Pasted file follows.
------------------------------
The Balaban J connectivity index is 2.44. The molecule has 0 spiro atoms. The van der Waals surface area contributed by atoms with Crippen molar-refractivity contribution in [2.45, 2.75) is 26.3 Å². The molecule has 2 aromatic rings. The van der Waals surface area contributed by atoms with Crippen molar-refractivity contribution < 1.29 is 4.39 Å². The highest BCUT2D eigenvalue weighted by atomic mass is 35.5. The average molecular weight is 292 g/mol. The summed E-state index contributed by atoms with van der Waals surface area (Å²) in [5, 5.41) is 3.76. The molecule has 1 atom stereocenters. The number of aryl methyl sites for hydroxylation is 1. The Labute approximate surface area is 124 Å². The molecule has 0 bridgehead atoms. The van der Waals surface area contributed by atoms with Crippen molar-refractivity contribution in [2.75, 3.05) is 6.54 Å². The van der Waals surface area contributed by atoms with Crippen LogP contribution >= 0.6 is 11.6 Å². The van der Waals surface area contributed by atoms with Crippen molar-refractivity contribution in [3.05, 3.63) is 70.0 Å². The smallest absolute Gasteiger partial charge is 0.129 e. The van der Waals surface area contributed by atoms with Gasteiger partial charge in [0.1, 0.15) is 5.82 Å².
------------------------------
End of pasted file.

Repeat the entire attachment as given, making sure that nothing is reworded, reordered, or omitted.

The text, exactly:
The Balaban J connectivity index is 2.44. The molecule has 0 spiro atoms. The van der Waals surface area contributed by atoms with Crippen molar-refractivity contribution in [2.45, 2.75) is 26.3 Å². The molecule has 2 aromatic rings. The van der Waals surface area contributed by atoms with Crippen molar-refractivity contribution < 1.29 is 4.39 Å². The highest BCUT2D eigenvalue weighted by atomic mass is 35.5. The average molecular weight is 292 g/mol. The summed E-state index contributed by atoms with van der Waals surface area (Å²) in [5, 5.41) is 3.76. The molecule has 1 atom stereocenters. The number of aryl methyl sites for hydroxylation is 1. The Labute approximate surface area is 124 Å². The molecule has 0 bridgehead atoms. The van der Waals surface area contributed by atoms with Crippen molar-refractivity contribution in [2.75, 3.05) is 6.54 Å². The van der Waals surface area contributed by atoms with Crippen LogP contribution >= 0.6 is 11.6 Å². The van der Waals surface area contributed by atoms with Crippen molar-refractivity contribution in [3.05, 3.63) is 70.0 Å². The smallest absolute Gasteiger partial charge is 0.129 e. The van der Waals surface area contributed by atoms with Gasteiger partial charge in [0.1, 0.15) is 5.82 Å².